Yoga and the Moon

Today marks the first quarter of the moon, half moon, maiden moon, or waxing moon phase…what ever you want to call it.  At Yoga In The House we offer a Moon Phase Yoga class for Women, which aims to follow the lunar cycle, to help women fine-tune their intuitive abilities to listen to and respect their monthly rhythms; Biodynamic Farming, a sustainable form of organic agriculture, used in over 47 countries, follows an astronomical lunar calendar for planting, sowing and harvesting; the Steiner/Waldorf education system is currently the fastest growing international, independent education movement, which also utilizes the moon as an energetic reference and grounding tool for students and for school rhythms and festivals.  Is this all just pseudoscience and/or mysticism, or is there something to paying attention to the energetic quality of the moon and how does yoga play into it?

Before I share my humble thoughts on the matter, my small disclaimer is that I would never stick an arrogantly opinionated neck out so far as to say the moon and its effects on the Earth and the sentient beings which occupy it is one thing or another.  I believe it can be what ever anyone needs it to be.  Current brain science and quantum physics studies (at least from the little I understand of both of these sciences), suggest quite reasonably that conviction and our beliefs/thoughts play a huge role in what ‘is’ and what ‘is not’ a reality.

That said, my understanding of the current, growing strength of things like Biodynamic Farming, Steiner Schools and Yoga comes from my reflection on our most recent past and present experiences as humans (those in the developed world anyhow) on this planet.  We have spent much of our recent time and energy ignoring our intrinsic relationship with the Earth and the Universe.  Surrounding ourselves with plastics and artificial light, food, flavor, breasts, expectations and relationships.  Regardless of its solid, scientific evidence, things like lunar cycles, natural rhythms and old world methods and festivities (like Yoga and Biodynamic Farming) help inspire our thoughts, minds and spirits to put our physical feet more firmly and integrally on the ground and connect again to the ‘real’ life and death cycle of the natural world.  Keeping in mind the very ‘real’ and well founded evidence of the moon’s effects on the Earth (the tide most notably), I personally see our collective reaching out and paying more attention its cycle and its significance to us (physically, emotionally and spiritually) as a necessary shift in our awareness from that of disconnect from the Earth/natural cycles, to that of deeper connection with our Home.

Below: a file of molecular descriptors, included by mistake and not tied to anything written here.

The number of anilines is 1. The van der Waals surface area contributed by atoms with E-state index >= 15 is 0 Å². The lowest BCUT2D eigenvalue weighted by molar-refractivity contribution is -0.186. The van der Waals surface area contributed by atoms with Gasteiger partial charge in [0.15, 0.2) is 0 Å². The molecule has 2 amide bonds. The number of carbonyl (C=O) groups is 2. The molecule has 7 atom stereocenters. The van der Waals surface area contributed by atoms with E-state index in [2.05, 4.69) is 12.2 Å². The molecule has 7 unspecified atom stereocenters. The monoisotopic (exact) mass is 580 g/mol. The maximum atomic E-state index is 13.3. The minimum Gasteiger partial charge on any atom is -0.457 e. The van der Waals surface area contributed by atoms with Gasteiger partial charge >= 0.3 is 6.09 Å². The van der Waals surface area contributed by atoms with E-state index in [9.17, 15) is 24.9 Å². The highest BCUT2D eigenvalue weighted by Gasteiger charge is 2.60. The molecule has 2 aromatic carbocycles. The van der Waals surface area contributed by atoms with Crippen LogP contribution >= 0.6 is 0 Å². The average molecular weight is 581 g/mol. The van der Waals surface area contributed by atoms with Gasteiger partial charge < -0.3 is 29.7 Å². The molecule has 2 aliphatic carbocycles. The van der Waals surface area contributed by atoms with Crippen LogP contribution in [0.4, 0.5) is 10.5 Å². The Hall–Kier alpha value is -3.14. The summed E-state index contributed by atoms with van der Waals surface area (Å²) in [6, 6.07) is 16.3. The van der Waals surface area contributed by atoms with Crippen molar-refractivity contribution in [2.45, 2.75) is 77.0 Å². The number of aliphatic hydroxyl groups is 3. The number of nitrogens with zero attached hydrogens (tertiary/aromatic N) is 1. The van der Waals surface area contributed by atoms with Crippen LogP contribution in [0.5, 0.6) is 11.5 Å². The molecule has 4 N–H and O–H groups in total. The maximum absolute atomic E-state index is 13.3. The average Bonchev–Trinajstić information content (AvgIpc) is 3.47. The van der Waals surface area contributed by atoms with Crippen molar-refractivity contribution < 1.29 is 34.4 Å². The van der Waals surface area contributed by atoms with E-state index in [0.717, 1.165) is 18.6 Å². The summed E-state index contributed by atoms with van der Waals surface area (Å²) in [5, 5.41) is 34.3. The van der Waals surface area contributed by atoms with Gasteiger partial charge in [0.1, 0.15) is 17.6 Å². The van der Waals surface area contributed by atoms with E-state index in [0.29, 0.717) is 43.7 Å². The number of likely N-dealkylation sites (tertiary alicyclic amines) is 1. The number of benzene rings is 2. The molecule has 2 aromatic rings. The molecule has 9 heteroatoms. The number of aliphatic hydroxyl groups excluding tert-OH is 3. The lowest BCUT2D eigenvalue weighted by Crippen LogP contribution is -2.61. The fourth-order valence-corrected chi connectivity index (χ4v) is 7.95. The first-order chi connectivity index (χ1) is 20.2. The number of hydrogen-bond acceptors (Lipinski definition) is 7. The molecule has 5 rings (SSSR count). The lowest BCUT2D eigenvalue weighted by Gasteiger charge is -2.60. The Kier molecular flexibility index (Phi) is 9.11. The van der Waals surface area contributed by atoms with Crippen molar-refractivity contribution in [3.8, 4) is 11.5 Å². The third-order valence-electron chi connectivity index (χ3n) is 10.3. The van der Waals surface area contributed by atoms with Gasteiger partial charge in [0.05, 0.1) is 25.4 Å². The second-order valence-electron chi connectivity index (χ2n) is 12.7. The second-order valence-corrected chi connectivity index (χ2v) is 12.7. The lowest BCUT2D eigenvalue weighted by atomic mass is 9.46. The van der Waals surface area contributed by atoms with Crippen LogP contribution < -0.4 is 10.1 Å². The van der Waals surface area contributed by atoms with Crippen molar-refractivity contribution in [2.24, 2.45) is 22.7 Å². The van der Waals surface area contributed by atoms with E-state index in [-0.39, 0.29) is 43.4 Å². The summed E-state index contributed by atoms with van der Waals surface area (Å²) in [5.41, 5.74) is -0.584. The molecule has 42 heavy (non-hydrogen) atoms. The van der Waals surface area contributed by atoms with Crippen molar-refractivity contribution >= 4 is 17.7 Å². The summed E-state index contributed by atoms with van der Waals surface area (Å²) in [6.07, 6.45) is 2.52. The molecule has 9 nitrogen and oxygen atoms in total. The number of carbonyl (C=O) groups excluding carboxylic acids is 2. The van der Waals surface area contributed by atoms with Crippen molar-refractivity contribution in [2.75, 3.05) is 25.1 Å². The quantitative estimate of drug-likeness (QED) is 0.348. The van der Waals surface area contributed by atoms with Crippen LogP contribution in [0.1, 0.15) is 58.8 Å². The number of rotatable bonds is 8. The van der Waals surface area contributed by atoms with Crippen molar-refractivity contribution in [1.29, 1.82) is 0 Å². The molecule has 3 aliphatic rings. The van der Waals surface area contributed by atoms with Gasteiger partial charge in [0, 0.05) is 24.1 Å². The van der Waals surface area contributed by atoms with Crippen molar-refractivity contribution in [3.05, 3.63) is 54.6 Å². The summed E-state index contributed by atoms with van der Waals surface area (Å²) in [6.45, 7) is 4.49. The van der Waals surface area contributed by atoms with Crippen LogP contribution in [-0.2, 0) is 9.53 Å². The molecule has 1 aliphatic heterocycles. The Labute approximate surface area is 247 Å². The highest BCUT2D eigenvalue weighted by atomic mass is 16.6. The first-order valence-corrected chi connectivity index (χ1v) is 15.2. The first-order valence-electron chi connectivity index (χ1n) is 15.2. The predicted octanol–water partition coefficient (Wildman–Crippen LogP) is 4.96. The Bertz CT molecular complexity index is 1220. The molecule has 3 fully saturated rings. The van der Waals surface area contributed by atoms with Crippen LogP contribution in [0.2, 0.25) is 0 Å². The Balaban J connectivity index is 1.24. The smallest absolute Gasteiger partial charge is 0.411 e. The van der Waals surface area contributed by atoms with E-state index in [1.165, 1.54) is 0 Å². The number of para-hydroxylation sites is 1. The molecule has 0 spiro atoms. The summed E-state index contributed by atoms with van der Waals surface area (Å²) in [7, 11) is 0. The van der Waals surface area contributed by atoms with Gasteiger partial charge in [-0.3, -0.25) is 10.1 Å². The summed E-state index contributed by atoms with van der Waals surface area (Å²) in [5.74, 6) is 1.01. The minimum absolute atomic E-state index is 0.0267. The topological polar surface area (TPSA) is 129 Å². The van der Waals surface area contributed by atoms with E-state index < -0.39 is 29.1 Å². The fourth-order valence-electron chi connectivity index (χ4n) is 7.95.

Yoga is a great example of both of these changes in the developed world: a collective movement of people reaching out for a deeper connection, and of something that first was viewed skeptically as mysticism/pseudoscience by the west, that is now gaining more and more scientific evidence and support from researchers, physicians and other health care workers.

Therefore, in light of enjoying the moon as a grounding, naturally rhythmic tool to reflect on and utilize to deepen our yoga practice and our connection to the Earth, this week is the waxing moon/quarter moon phase.  It represents the spring, the seed sprouting and reaching towards the sun, towards its fullest potential.  It is a lively, energetic phase, full of naive and fruitful bliss and joy.  Try practicing a lot of standing postures with vigor and strength.  Reach high up when extending your arms and chest, feel unleashed like the sprouting seed, boundless.

Follow your heart, trust in the sunlight and reach high for it.

And, remember, that although there is a larger, earthly and universal rhythm, we are not always a mirror image of it (at least, not always the way we expect to be).  If your personal rhythm is currently in a fall or winter, or waning or new moon phase, respect it, don’t push it forcefully towards a spring or summer (or waxing or full moon phase).  Winter is a necessary season, without it there is not rest or retrospect, so don’t judge it negatively and plow through it with eagerness to move on.  What ever discomfort winter presents is just an opportunity for growth and learning.  Trust that your spring will come, in it’s own, sometimes long-drawn-out-like-in-Saskatchewan time.  (That said, we have had some nice, brief bursts of spring this winter…like this week…perfect timing for the waxing moon phase practice, don’t you think?)

For further reading on yoga for women and how to draw on natural cycles, like the moon as a reflective tool, check out The Woman’s Yoga Book, by Bobby Clennell (

For further information on clinical studies backing yoga as an effective health care tool, check out Yoga as Medicine, by Timothy McCall, M.D. (



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